Die gefährdeten Skyros-Pferde zählen zu den seltensten Pferderassen der Welt.
Sie sind in Griechenland seit der Antike heimisch. Heutzutage gibt es lediglich 260 in Griechenland, wobei die meisten (187) auf der Insel Skyros zu finden sind.
Skyros-Pferde haben ein intelligentes, freundliches und soziales Wesen, sie sind somit ideal für Kinder. Ihre Statur ist ähnlich der größerer Pferde, die durchschnittliche Größe beträgt 116 cm und ihre Hufe sind von Natur aus hart, sodass es nicht notwendig ist, sie mit Hufeisen zu beschlagen. Die Fellfarbe ist für gewöhnlich braun und in seltenen Fällen weiß oder blond.
Obwohl sie für gewöhnlich als „Ponys“ bezeichnet werden, besteht ihre einzige Ähnlichkeit zur Pferderasse „Pony“ in ihrer Größe. Der wissenschaftliche Name ist „Equus Cabalus Skyros Pony“ oder „Equus Cabalus Skyriano“ (das bedeutet „Skyrisches Pferd“).
Quelle: The Skyrian Horse Society
Το σκυριανό άλογο
Livestock production in Skyros practiced since ancient times, with shepherds forming a particular society on the island for a very long time in the past. Even today the island’s livestock products are of high quality and value. The southern Skyros has for centuries the natural habitat of the indigenous breed of Skyros pony (Equus Cabalus Skyriano), unique in the world today, considered to be under threat of extinction by the European Union. These horses play a significant role in the rural heritage of the island, since in the past they were used by locals for farming, especially during the summer months. Today there are many sites on the island of private property and/ or visited farms where controlled breeding is achieved in order to conserve the species.
Skyros is an Aegean island with an important natural heritage. The southern parts of the island and most islets, as well as the larger part of Kochylas mountain, the tallest mountain on the island (alt.792m.), constitute Special Protection Areas for birds (SPAs), being part of the NATURA 2000 network of protected sites in EU. The steep coastal cliffs of Mount Kochylas and the nearby uninhabited islets, are the nesting sites of Falco eleonorae, a migratory falcon which is a globally threatened species. Greece is hosting the 85% of the world population of the species and is considered as the most important country for its conservation and survival. Skyros hosts the largest colony of Eleonora’ falcons worldwide, with more than 1,000 pairs. The falcons arrive to Skyros in late April and leave for East Africa, particularly Madagascar and other islands of the Indian Ocean in late October. Until the end of July, falcons are flying over Kochylas mountain and the surrounding region, covering large areas to find food, mainly large flying insects; therefore can be easily seen from many parts of the island. After July, falcons lay eggs and nest at the steep rocks and cliffs feeding their young with small migratory birds that catch over the island.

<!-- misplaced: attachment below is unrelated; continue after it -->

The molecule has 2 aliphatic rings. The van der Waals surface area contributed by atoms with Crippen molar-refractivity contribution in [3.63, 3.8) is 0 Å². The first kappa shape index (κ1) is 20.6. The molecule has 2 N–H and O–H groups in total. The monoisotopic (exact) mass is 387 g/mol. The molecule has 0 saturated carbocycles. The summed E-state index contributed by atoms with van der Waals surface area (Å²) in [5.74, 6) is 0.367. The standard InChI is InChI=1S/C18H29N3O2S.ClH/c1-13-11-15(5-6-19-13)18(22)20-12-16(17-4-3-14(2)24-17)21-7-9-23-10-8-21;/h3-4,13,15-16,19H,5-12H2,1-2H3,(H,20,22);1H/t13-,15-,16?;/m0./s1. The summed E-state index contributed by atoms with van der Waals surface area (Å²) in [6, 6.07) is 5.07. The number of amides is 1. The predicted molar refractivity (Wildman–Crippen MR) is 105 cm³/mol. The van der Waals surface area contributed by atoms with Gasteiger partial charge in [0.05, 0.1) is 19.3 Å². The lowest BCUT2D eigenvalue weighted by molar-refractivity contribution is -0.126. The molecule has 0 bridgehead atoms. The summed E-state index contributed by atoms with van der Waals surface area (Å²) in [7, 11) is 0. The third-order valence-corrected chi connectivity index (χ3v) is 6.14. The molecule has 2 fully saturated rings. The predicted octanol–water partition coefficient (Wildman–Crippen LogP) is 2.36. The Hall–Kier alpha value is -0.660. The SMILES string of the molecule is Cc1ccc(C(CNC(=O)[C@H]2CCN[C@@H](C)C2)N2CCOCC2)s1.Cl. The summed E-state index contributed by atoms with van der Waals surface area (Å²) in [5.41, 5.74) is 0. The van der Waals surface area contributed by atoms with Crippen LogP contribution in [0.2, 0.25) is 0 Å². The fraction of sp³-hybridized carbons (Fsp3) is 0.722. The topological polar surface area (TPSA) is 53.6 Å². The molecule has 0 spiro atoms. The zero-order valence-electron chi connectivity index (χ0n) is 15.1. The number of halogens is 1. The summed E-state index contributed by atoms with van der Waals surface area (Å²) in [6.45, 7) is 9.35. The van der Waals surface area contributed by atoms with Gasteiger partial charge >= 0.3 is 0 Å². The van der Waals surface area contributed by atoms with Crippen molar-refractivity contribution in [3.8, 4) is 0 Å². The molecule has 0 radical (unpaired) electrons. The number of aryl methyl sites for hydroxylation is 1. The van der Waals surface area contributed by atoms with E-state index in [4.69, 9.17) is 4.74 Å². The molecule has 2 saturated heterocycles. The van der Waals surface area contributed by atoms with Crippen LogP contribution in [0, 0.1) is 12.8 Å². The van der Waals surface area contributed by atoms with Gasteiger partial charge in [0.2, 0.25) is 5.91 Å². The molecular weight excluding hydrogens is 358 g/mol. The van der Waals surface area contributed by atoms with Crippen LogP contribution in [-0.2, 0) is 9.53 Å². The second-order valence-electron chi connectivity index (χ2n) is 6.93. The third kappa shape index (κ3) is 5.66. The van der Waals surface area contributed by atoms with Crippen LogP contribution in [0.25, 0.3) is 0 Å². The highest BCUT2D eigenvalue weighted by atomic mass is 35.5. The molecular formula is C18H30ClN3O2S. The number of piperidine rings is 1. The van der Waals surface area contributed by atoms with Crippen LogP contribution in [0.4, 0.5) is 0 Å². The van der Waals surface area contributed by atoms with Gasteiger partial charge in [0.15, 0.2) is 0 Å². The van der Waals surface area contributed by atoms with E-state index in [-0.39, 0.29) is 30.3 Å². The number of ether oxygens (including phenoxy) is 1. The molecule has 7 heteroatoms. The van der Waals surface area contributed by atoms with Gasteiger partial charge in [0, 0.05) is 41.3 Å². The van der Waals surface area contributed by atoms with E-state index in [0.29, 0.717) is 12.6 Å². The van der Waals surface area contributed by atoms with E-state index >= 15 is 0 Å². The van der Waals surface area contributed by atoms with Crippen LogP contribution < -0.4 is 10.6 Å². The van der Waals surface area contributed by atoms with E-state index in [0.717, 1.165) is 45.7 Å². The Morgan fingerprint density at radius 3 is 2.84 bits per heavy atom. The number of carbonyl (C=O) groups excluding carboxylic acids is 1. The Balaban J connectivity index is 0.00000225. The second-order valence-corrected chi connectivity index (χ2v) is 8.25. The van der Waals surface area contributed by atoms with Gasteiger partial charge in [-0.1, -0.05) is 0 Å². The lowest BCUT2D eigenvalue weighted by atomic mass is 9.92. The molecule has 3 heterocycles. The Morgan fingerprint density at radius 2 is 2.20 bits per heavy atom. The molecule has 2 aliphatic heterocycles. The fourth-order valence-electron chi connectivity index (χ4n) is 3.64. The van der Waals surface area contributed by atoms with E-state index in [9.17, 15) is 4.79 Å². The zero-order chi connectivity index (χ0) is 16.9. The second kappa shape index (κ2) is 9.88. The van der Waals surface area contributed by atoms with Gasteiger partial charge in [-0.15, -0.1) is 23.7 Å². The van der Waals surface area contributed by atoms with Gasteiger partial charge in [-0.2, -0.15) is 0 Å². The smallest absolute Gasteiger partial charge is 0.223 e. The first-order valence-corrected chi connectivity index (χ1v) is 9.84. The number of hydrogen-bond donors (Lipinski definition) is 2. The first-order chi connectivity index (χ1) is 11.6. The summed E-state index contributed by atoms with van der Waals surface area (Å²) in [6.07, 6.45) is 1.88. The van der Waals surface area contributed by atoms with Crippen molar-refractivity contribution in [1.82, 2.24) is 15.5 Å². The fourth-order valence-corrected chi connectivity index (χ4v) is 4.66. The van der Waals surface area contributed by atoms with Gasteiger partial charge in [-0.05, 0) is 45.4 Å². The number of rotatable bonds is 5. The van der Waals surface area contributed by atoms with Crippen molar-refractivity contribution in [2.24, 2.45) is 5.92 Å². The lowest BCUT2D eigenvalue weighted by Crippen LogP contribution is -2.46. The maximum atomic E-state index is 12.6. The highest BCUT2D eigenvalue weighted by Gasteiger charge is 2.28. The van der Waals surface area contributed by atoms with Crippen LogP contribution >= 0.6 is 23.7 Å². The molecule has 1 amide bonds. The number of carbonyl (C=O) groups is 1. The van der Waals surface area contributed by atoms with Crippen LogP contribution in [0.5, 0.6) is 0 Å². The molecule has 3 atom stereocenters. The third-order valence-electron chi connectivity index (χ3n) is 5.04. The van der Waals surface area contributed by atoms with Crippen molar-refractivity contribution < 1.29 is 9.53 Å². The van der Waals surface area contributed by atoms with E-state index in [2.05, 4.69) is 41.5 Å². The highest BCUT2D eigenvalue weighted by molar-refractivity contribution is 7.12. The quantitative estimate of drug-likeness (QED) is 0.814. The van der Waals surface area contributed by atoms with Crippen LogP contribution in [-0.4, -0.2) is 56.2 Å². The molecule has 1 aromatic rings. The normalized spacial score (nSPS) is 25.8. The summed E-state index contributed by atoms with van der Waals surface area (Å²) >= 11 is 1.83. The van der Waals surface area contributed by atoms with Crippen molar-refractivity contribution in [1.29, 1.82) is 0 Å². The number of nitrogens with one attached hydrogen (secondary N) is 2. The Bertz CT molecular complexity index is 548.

Other important species that breed on Mt. Kochilas are Cretzschmar’s Bunting (Emberiza caesia), Cinerous Bunting (Emberiza cineracea) and Yelkouan Shearwater (Puffinus yelkouan).
Falco eleonorae Katsadorakis George
Podargis gaigae is a lizard species endemic to the archipelagos of Skyros and the islet Piperi of Alonnisos. It is common and found in large numbers on Mt. Kochilas.
Protected seabirds such as Cory’s Shearwater (Calonectris diomedea), Yelkuan Shearwater (Puffinus yelkouan), the Audouinis”Gull (Larus audouinii) and the Mediterranean Shag (Phalacrocorax aristotelis desmarestii) live and breed on uninhabited islets surrounding Skyros. In the coastal marine environment the main habitat is the meadows of Posidonia oceanica (a Mediterranean endemic marine plant) . Posidonia meadows are the breeding habitat for many species of fish and crustaceans (crabs, shrimps).
Many birds use the islets as stop over sites during the migration period, while the Mediterranean Monk Seal (Monachus monachus) is often recorded at sea. Another significant terrestrial animal species found on the islets is the endemic lizard of Skyros (Podarcis gaigeae).
Although it is a small lizard of a length of approximately 8 cm, in some islets due to the phenomenon of gigantism the lizard is recorded in length to reach or exceed 25 cm. The species is also found in Kochylas mountain in large populations. Kalamitsa and Palamari wetlands are important stop over sites for aquatic migratory birds such as Marsh Harrier, the Red footed falcon, Herons, Egrets and Ibises. Wetlands also provide valuable habitats for other native animals such as terrapines and bats.
Cory's shearwater- ORNITHOLOGIKI A. Christidis
Μύχος Ares Christidis